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How can we use AI to do better thinking, not skip thinking?

6 min read

Ethan Mollick recently wrote an article demonstrating what you can do with AI in under a minute. He shows that you can write a product launch, plan a course syllabus, design a kitchen and do market research all in under a minute. It’s a great demonstration of what we can generate with AI tools today.

I thought this was a great insight from Ethan’s article:

When a middle manager writes a weekly report on the status of a major initiative, the report may not be the point. Instead, it serves as a signal that the middle manager has done their job, speaking to the relevant employees, keeping an eye on the status of the project, and making corrections as needed. And it has always worked well enough - a senior manager could tell at a glance if the report was seemingly substantive (showing effort) and well-written (showing quality). But now every employee with Copilot can produce work that checks all the boxes of a formal report without necessarily representing underlying effort.

I think this is a big deal - while previously the ‘output’ (the report or summary) was proof of underlying thinking, now these outputs can be generated without much thinking at all. While these AI tools allow us to jump straight to the end result, they work better when we do more thinking and give them more context. In this blog post, I want to focus on how AI tools can help us do better thinking, rather than skip thinking.

Thinking and output

When thinking about work, it can be useful to break a task into two components:

There are certain tasks that don’t require much thinking. You might have a meeting agenda that you need to prepare. You know the topics that need to be covered, and you know the order that they need to be covered in. If you have a template for the meeting agenda, the work is mostly about filling in the blanks.

There are other tasks that require more thinking. You might have an idea for a new way of working that will save time. You need to think about the potential benefits and challenges of using this new approach, and write a pitch to present to your manager.

With the recent wave of AI tools such as ChatGPT, people can jump straight to the output without doing much thinking. While this means we can get things done a lot faster, we need to be careful to not skip the ‘thinking’ part.

AI can create better outputs if you do more thinking

For an AI to create a good output, it needs to be given contextual information in its prompt. Without the proper context, it will generate a generic output that might not be relevant to your specific situation. Here’s an example of a generic prompt:

Write a list of pros and cons of using Jira for task management.

If you take some time to think about the task, prepare some rough notes, and then use those notes in your prompt, the AI will be able to generate a much better output. Here’s an example of a more contextual prompt:

I’m considering using Jira for task management. I work at an agency where we make websites for clients. Some of our team members are not technical and some are. We are currently organising tasks using a combination of Trello and Google Sheets. We are having trouble keeping track of tasks and changing deadlines. We need software that can help us manage tasks, deadlines, and deal with external clients. Can you write a list of pros and cons of using Jira for task management in this context?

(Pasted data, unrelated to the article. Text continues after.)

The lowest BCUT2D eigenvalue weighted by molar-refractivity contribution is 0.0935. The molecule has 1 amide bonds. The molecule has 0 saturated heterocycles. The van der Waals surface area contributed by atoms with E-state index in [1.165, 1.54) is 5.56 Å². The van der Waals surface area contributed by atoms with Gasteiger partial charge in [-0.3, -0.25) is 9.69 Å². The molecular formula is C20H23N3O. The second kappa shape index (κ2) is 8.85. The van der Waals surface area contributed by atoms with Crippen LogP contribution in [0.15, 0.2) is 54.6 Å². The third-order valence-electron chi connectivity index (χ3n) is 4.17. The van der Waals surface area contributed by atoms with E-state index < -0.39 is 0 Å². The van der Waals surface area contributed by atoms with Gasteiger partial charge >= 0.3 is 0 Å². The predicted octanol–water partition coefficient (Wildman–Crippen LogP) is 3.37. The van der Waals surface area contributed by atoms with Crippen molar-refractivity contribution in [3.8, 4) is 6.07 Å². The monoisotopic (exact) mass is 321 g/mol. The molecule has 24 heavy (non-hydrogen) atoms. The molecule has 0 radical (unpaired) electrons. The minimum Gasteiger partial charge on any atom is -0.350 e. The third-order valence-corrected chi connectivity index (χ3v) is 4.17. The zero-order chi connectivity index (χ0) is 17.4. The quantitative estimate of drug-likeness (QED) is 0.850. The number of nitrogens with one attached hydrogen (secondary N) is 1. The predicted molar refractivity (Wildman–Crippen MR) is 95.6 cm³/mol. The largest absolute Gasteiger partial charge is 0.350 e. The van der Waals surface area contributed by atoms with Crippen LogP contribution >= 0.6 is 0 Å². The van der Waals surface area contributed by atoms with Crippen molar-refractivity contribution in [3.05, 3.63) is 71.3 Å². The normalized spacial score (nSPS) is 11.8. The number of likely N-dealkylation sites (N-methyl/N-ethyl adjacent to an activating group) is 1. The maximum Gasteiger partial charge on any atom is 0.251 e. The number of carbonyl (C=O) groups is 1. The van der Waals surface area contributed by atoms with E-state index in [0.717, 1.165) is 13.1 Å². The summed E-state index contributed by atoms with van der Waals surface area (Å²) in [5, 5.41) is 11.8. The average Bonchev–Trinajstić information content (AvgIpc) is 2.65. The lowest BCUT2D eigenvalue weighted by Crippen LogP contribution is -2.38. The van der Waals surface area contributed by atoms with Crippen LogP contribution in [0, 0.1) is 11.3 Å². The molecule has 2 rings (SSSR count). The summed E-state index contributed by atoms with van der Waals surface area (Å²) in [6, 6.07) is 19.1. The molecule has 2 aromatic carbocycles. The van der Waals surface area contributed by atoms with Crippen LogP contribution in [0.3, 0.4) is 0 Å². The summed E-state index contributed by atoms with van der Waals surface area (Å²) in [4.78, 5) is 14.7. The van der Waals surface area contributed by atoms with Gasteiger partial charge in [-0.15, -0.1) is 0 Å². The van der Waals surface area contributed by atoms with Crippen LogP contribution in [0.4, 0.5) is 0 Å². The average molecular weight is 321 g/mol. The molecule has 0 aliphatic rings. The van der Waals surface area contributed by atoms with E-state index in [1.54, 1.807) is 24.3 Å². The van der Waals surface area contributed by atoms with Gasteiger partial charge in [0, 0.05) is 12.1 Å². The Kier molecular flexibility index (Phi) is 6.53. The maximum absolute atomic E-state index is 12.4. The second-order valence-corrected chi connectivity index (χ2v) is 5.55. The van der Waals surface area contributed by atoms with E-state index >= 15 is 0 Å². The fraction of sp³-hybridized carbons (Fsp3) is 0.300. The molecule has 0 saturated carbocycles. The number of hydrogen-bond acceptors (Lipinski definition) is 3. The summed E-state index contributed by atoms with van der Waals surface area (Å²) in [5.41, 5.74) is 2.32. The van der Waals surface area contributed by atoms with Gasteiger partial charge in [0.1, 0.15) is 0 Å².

Tools like ChatGPT can really shine when you give them more context. I think this is what sets them apart from traditional search engines.

AI tools can also help with the thinking part

While AI tools are great for generating outputs, they can also help you with the thinking part.

If you’re trying to decide between two different approaches, you can ask ChatGPT to write a summary arguing for one approach, and another summary arguing for the other approach. You can then read through those outputs and think about them deeply. In this way, ChatGPT is not making the decision for you, but is helping you to think about the problem from different angles.

ChatGPT can also generate a list of ideas for you to consider. For example, if you want to create an app that helps people save money, you could ask ChatGPT to generate a list of 20 different app ideas that help people save money. In this way, ChatGPT can be more like a generative design tool that prepares many options or combinations of ideas.

I have been using the brainstorming app Brainstory to help me think deeper about my ideas. In the app, an AI coach asks me thought-provoking questions and I answer the questions using my voice. The app transcribes the conversation and generates a concise summary. I think this is a great example of how AI can help users think deeper, rather than skip thinking.

It’s worth noting that it is still early days for AI in the workplace. As time goes on, AI tools are going to do more and more of the thinking for us. Tasks that require ‘thinking’ today, such as finding relevant contextual information and making connections between different pieces of information, will be completed by AI in the future. So our concept of ‘thinking’ will keep changing over time.

Let me know what you think

I think it’s fascinating to think about how AI tools are changing the way we work.

If this is interesting to you, feel free to reach out on LinkedIn or Twitter. I’d love to hear what you think, and if you have any ideas for using AI tools to help you think better.

Originally published on by Larry Hudson